Monday, February 19, 2007

So Much Depends on Tanzania

This may be pure nonsense:

Radical proposals to reunite Anglicans with the Roman Catholic Church under the leadership of the Pope are to be published this year, The Times has learnt.

The proposals have been agreed by senior bishops of both churches.

In a 42-page statement prepared by an international commission of both churches, Anglicans and Roman Catholics are urged to explore how they might reunite under the Pope.

The statement, leaked to The Times, is being considered by the Vatican, where Catholic bishops are preparing a formal response.
I would guess that "radical" here, as in "completely insane and will never happen," (as opposed to coming from the radix, or root) is the right adjective to use. Given the polity of the Anglican Communion, this will go down like the attempts of American congregations and dioceses seeking "Alternative Primatial Oversight" (what the insiders to this tussle call "AlPO"; the reference to dog food not being accidental, I'm sure). It is, in other words, beyond silly, but it will sell a few more newspapers. What struck me, though, in the article, was how easily the truth slips out. There is, of course, all the hot and bothered speculation about "schism". In the NYT interview with PB Schori, it was noted that only 45 American churches, out of 7400, have tried to affiliate with overseas dioceses. I roughly calculate that as something less than 1%. (via Father Jake). So "schism" seems wildly overstated here. What's really going on, of course, is the seeking after power:

The 36 primates at the gathering will be aware that the Pope, while still a cardinal, sent a message of support to the orthodox wing of the Episcopal Church of the US as it struggled to cope with the fallout after the ordination of the gay bishop Gene Robinson.

Were this week’s discussions to lead to a split between liberals and conservatives, many of the former objections in Rome to a reunion with Anglican conservatives would disappear. Many of those Anglicans who object most strongly to gay ordination also oppose the ordination of women priests.
This article, too, misunderstands the Anglican Communion as badly as some African Archbishops and American churches do.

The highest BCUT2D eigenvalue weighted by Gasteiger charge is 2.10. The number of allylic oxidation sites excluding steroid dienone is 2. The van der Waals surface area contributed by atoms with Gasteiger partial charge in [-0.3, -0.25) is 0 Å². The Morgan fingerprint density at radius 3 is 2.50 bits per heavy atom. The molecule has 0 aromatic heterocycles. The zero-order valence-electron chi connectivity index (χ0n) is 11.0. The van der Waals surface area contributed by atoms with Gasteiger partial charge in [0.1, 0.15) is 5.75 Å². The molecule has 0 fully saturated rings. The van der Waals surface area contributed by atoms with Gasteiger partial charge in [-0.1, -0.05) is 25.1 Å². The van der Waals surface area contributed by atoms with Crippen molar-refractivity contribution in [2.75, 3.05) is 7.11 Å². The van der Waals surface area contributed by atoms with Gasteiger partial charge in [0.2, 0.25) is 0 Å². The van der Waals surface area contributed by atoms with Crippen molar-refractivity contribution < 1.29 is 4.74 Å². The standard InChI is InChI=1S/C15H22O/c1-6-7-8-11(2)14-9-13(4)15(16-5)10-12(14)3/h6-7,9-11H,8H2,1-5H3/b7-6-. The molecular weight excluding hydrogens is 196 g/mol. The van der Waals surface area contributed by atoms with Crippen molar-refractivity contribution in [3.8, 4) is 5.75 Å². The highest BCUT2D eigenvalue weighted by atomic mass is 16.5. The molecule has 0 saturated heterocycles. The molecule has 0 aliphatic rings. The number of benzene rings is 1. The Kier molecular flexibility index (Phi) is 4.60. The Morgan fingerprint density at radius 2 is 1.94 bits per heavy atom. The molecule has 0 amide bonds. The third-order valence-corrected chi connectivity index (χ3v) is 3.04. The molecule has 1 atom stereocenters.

On Friday, Archbishop Akinola and six other archbishops refused to celebrate the Holy Eucharist with Katharine Jefferts Schori, the presiding bishop of 2.3 million members of the Episcopal Church, the American branch of the Anglican Communion. To celebrate communion with Bishop Jefferts Schori, who supports gay clergy and church blessings of same-sex unions, “would be a violation of Scriptural teaching and the traditional Anglican understanding,” said a statement on the Nigerian church Web site.
This, frankly, is simply childish behavior (I will let others speak to "the traditional Anglican understanding"). If I refused to take communion with, or offer communion to, everyone I thought was a sinner or continuing in their sin, or was "in violation of Scriptural teaching," I'd be dining alone and serving no one. I have served communion to people who were actively undermining my ministry, and offered healing to people who openly despised me. It's the nature of ministry. The article goes on to note that Arcbhishop Akinola wasn't present for Archbishop Williams' sermon, either, which included this wisdom:

“There was a great saint who said God was evident when bishops are silent,” the Most Rev. Rowan Williams, archbishop of Canterbury, told hundreds who packed a 173-year-old stone cathedral. “There is one thing a bishop should say to another bishop; that I am a great sinner and Christ is a great savior.”
What is the real nature of the communion?

Reuters reported that at least one archbishop, Emmanuel Kolini of Rwanda, refused to share Holy Communion at the Sunday service. Asked who participated, Mr. [James]Rosenthal [spokesman for the Anglican Communion] said, “We didn’t check.”
All the rest of us in the Anglican Communion can do is pray for Archbishop Akinola, and Presiding Bishop Schori, and the Church in Nigeria, the Church in America, and the Church catholic and universal. And not check up on anybody.

It's the only way to be sure.

Update: the Times article is nonsense. And better things are coming out of the Primates meeting (ironically, if the Times is to be believed).

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